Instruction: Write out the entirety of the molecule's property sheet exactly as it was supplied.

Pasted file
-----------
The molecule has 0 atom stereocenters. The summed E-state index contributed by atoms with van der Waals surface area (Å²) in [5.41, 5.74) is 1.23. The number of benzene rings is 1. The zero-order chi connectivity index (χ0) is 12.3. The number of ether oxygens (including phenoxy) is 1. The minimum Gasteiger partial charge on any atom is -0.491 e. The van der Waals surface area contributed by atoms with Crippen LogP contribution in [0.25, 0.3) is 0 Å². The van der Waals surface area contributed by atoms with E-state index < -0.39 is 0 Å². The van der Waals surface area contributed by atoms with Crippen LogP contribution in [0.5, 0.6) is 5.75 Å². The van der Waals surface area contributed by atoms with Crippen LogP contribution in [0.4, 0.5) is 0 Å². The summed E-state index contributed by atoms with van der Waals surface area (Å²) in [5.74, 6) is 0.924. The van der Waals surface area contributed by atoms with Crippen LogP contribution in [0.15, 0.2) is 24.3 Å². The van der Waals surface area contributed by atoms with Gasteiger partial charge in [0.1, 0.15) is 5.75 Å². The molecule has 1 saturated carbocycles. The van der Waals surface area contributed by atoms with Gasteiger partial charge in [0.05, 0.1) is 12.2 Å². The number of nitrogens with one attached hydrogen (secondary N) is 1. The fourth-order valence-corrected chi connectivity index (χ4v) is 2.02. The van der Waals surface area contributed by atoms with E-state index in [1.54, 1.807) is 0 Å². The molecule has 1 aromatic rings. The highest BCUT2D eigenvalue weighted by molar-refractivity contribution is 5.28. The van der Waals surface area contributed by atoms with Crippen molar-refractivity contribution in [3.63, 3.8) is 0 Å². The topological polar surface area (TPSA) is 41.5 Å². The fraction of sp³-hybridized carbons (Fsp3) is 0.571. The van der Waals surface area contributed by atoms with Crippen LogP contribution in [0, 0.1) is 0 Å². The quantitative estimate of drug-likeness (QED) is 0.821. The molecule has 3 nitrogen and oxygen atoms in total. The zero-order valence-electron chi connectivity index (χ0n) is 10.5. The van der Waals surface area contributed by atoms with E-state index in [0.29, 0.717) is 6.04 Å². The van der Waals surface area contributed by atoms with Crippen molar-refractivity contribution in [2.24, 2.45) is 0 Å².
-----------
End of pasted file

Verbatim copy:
The molecule has 0 atom stereocenters. The summed E-state index contributed by atoms with van der Waals surface area (Å²) in [5.41, 5.74) is 1.23. The number of benzene rings is 1. The zero-order chi connectivity index (χ0) is 12.3. The number of ether oxygens (including phenoxy) is 1. The minimum Gasteiger partial charge on any atom is -0.491 e. The van der Waals surface area contributed by atoms with Crippen LogP contribution in [0.25, 0.3) is 0 Å². The van der Waals surface area contributed by atoms with E-state index < -0.39 is 0 Å². The van der Waals surface area contributed by atoms with Crippen LogP contribution in [0.5, 0.6) is 5.75 Å². The van der Waals surface area contributed by atoms with Crippen LogP contribution in [0.4, 0.5) is 0 Å². The summed E-state index contributed by atoms with van der Waals surface area (Å²) in [5.74, 6) is 0.924. The van der Waals surface area contributed by atoms with Crippen LogP contribution in [0.15, 0.2) is 24.3 Å². The van der Waals surface area contributed by atoms with Gasteiger partial charge in [0.1, 0.15) is 5.75 Å². The molecule has 1 saturated carbocycles. The van der Waals surface area contributed by atoms with Gasteiger partial charge in [0.05, 0.1) is 12.2 Å². The number of nitrogens with one attached hydrogen (secondary N) is 1. The fourth-order valence-corrected chi connectivity index (χ4v) is 2.02. The van der Waals surface area contributed by atoms with E-state index in [1.54, 1.807) is 0 Å². The molecule has 1 aromatic rings. The highest BCUT2D eigenvalue weighted by molar-refractivity contribution is 5.28. The van der Waals surface area contributed by atoms with Crippen molar-refractivity contribution in [3.63, 3.8) is 0 Å². The topological polar surface area (TPSA) is 41.5 Å². The fraction of sp³-hybridized carbons (Fsp3) is 0.571. The van der Waals surface area contributed by atoms with Crippen LogP contribution in [0, 0.1) is 0 Å². The quantitative estimate of drug-likeness (QED) is 0.821. The molecule has 3 nitrogen and oxygen atoms in total. The zero-order valence-electron chi connectivity index (χ0n) is 10.5. The van der Waals surface area contributed by atoms with E-state index in [0.29, 0.717) is 6.04 Å². The van der Waals surface area contributed by atoms with Crippen molar-refractivity contribution in [2.24, 2.45) is 0 Å².